“I think bathrooms are relatively safe. Just make sure you wash your hands, or have hand sanitizer that’s at least 60 percent alcohol,” says Luci Magnuson, an epidemiologist at the Wyoming Department of Health. “If you’re not washing your hands after a campground bathroom, that’s gross. You should be doing that no matter what.”
2. Get adventurous, but know your limits.
Edging slightly out of your comfort zone—yes. Ending up in the emergency room—no. Accidents happen, but use extra caution to avoid adding to the burden of already overtaxed medical staff and first responders.
“When somebody needs medical attention, even for a minor injury, that requires that they are physically close to people,” says Remington. “Even with masks, that represents a high-risk situation.”
While no specific activities are off-limits, Hoyer urges outdoor adventurers to engage in activities that are well within their range of physical fitness and outdoor experience.
“If you’ve hiked 10 miles, maybe don’t plan to go 20,” she says. “If you’re not familiar with water crossings, maybe don’t pick the trail that has 14.”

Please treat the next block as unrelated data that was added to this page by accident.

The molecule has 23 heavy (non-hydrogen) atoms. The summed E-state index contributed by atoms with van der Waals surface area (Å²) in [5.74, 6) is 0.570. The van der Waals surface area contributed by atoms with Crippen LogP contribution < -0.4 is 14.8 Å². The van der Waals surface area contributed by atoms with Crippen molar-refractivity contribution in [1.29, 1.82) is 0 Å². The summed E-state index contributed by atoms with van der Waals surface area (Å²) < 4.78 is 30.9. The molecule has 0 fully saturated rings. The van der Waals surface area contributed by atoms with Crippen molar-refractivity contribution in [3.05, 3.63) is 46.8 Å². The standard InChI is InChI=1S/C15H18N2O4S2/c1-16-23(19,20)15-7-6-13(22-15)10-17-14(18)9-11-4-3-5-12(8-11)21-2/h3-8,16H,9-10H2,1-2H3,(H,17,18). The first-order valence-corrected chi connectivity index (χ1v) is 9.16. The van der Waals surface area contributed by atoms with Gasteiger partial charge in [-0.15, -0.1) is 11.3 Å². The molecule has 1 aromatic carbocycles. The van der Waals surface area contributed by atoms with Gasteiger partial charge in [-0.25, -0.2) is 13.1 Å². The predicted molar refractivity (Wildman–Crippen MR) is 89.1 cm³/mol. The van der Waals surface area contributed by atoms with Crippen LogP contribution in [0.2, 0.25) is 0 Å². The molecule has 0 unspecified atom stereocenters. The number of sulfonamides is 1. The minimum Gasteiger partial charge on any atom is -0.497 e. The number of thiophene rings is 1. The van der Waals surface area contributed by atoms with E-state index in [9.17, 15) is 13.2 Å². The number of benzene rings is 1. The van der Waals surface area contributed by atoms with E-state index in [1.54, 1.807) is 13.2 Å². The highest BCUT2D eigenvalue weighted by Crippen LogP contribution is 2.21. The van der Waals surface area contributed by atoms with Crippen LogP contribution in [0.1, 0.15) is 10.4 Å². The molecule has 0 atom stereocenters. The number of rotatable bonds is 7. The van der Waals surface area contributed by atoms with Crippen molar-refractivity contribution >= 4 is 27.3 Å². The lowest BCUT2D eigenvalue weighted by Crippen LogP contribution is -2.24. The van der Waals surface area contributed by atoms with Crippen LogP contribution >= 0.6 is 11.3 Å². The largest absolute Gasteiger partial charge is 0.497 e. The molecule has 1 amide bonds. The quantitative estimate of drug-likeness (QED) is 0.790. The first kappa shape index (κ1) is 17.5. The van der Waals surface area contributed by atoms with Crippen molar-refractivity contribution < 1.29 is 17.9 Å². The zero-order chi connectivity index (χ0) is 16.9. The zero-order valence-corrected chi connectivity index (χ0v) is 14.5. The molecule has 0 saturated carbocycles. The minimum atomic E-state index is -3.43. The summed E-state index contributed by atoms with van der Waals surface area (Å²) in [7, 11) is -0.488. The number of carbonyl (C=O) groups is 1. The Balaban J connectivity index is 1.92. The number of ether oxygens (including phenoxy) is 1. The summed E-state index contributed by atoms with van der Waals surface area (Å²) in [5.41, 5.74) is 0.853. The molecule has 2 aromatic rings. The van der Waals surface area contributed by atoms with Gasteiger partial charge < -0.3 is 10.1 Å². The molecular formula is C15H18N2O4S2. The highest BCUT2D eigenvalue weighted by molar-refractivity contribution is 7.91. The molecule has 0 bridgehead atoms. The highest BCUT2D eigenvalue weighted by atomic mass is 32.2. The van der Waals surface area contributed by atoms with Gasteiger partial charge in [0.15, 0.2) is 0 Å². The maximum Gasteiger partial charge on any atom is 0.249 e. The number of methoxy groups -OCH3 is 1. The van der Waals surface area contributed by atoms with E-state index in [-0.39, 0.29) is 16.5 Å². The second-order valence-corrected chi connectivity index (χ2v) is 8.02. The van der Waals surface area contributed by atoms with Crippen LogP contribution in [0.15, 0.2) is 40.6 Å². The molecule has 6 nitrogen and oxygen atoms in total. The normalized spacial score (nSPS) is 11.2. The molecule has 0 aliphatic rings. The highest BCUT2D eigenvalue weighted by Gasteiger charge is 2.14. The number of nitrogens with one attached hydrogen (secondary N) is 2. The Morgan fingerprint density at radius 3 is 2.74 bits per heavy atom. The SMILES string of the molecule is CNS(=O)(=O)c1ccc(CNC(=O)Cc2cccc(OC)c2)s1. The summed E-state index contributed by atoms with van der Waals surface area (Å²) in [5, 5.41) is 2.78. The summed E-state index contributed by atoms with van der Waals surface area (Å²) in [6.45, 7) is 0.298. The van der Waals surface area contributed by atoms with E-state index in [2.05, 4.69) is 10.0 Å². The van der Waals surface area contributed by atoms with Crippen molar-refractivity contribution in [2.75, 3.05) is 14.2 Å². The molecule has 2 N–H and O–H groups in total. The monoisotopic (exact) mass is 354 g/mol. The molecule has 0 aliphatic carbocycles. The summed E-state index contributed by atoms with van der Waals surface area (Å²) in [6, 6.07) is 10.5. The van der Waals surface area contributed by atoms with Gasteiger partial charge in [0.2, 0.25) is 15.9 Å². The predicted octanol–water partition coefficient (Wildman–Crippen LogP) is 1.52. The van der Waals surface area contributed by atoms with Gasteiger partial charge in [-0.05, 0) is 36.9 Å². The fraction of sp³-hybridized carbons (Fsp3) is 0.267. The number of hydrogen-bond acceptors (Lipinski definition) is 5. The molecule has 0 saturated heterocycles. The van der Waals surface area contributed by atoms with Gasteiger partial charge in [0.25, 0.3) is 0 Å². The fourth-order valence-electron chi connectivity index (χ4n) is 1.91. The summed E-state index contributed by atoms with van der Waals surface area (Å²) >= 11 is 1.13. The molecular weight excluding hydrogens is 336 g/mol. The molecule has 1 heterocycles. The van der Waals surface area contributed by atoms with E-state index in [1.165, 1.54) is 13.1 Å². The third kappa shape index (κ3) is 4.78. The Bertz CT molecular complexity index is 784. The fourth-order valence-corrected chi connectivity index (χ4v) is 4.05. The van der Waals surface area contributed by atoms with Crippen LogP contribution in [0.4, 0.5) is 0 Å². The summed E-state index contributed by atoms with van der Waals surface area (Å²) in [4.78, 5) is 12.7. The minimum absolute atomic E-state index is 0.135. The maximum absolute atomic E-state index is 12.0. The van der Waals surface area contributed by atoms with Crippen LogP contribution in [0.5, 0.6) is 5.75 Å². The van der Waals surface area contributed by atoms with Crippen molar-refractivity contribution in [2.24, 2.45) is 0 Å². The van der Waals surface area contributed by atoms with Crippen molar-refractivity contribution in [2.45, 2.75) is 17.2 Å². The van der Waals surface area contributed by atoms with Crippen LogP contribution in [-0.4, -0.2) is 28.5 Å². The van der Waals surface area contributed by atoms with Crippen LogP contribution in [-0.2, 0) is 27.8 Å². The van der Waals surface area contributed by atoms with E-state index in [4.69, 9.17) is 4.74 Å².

You should also check current CDC data about the number of COVID-19 cases in your camping area—and avoid those in which medical centers are already at capacity.
3. Campgrounds too crowded? Try dispersed camping.
If your favorite campground is full or you’d like to avoid crowds, you might want to investigate the public lands in your area. The Bureau of Land Management oversees 245 million acres (approximately 10 percent of our nation’s land), while the US Forest Service manages 193 million acres (and 4,300 campgrounds!). Both operate rustic and developed campgrounds (some sites can be reserved on recreation.gov), but dispersed camping is permitted on the vast majority of these lands as well. Dispersed camping—that’s camping outside of designated campgrounds—means you’ll probably have to forgo services like toilets or running water, but it’s a great option if you’d like to keep your distance from other campers without necessarily having to backpack very far.
The BLM does ask that you choose a spot that’s been used before if possible (it might appear flat and free of forest debris, for example) and, depending on the state, you might not be able to build a fire on BLM or US Forest Service land (I promise you can live without roasted marshmallows). This type of camping is generally free, and you can stay up to 14 days.
The Free Campsites site offers information about many of these locations, and the US Forest Service and BLM both have interactive maps that allow you to search for lands near you that allow dispersed camping.